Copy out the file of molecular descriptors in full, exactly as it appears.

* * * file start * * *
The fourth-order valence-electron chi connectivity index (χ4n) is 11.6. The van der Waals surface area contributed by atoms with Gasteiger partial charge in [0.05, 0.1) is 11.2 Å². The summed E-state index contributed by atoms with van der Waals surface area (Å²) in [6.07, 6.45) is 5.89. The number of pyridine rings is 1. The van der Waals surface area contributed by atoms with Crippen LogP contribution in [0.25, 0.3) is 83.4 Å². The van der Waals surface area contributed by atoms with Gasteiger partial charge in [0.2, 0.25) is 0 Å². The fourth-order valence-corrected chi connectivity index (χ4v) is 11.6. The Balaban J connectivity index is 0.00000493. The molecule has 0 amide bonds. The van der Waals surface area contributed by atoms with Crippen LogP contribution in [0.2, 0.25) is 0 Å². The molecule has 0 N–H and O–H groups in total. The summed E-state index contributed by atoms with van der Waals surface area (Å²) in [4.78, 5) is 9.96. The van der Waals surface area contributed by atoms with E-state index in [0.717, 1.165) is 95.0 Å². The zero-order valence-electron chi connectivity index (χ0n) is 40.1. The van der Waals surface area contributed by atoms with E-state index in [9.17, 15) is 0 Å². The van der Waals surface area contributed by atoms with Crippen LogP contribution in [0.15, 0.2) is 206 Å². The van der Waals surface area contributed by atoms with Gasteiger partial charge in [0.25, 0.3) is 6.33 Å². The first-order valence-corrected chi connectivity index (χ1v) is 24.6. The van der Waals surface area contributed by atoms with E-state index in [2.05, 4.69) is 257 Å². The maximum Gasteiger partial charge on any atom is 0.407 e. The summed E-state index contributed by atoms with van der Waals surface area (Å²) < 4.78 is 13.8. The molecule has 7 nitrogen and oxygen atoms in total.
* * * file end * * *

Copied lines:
The fourth-order valence-electron chi connectivity index (χ4n) is 11.6. The van der Waals surface area contributed by atoms with Gasteiger partial charge in [0.05, 0.1) is 11.2 Å². The summed E-state index contributed by atoms with van der Waals surface area (Å²) in [6.07, 6.45) is 5.89. The number of pyridine rings is 1. The van der Waals surface area contributed by atoms with Crippen LogP contribution in [0.25, 0.3) is 83.4 Å². The van der Waals surface area contributed by atoms with Gasteiger partial charge in [0.2, 0.25) is 0 Å². The fourth-order valence-corrected chi connectivity index (χ4v) is 11.6. The Balaban J connectivity index is 0.00000493. The molecule has 0 amide bonds. The van der Waals surface area contributed by atoms with Crippen LogP contribution in [0.2, 0.25) is 0 Å². The molecule has 0 N–H and O–H groups in total. The summed E-state index contributed by atoms with van der Waals surface area (Å²) in [4.78, 5) is 9.96. The van der Waals surface area contributed by atoms with E-state index in [0.717, 1.165) is 95.0 Å². The zero-order valence-electron chi connectivity index (χ0n) is 40.1. The van der Waals surface area contributed by atoms with E-state index in [9.17, 15) is 0 Å². The van der Waals surface area contributed by atoms with Crippen LogP contribution in [0.15, 0.2) is 206 Å². The van der Waals surface area contributed by atoms with Gasteiger partial charge in [0.25, 0.3) is 6.33 Å². The first-order valence-corrected chi connectivity index (χ1v) is 24.6. The van der Waals surface area contributed by atoms with E-state index in [2.05, 4.69) is 257 Å². The maximum Gasteiger partial charge on any atom is 0.407 e. The summed E-state index contributed by atoms with van der Waals surface area (Å²) < 4.78 is 13.8. The molecule has 7 nitrogen and oxygen atoms in total.